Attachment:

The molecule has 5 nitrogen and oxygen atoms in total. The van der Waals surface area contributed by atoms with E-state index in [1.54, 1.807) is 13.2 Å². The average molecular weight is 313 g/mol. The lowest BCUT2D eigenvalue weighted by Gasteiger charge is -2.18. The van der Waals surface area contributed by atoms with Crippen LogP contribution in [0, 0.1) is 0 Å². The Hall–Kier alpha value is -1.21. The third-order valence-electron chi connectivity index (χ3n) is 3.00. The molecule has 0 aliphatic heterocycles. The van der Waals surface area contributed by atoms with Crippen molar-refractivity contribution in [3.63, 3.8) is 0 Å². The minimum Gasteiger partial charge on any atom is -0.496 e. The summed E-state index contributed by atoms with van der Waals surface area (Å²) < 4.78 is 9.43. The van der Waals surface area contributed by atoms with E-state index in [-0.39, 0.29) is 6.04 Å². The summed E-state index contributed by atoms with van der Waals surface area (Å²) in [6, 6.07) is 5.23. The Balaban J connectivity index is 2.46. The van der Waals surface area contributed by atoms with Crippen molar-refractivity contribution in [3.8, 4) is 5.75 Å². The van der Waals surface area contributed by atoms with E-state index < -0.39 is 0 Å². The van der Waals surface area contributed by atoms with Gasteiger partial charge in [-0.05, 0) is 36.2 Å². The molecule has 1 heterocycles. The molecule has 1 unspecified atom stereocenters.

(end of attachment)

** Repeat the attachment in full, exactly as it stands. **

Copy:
The molecule has 5 nitrogen and oxygen atoms in total. The van der Waals surface area contributed by atoms with E-state index in [1.54, 1.807) is 13.2 Å². The average molecular weight is 313 g/mol. The lowest BCUT2D eigenvalue weighted by Gasteiger charge is -2.18. The van der Waals surface area contributed by atoms with Crippen LogP contribution in [0, 0.1) is 0 Å². The Hall–Kier alpha value is -1.21. The third-order valence-electron chi connectivity index (χ3n) is 3.00. The molecule has 0 aliphatic heterocycles. The van der Waals surface area contributed by atoms with Crippen molar-refractivity contribution in [3.63, 3.8) is 0 Å². The minimum Gasteiger partial charge on any atom is -0.496 e. The summed E-state index contributed by atoms with van der Waals surface area (Å²) < 4.78 is 9.43. The van der Waals surface area contributed by atoms with E-state index in [-0.39, 0.29) is 6.04 Å². The summed E-state index contributed by atoms with van der Waals surface area (Å²) in [6, 6.07) is 5.23. The Balaban J connectivity index is 2.46. The van der Waals surface area contributed by atoms with Crippen molar-refractivity contribution in [3.8, 4) is 5.75 Å². The van der Waals surface area contributed by atoms with E-state index < -0.39 is 0 Å². The van der Waals surface area contributed by atoms with Gasteiger partial charge in [-0.05, 0) is 36.2 Å². The molecule has 1 heterocycles. The molecule has 1 unspecified atom stereocenters.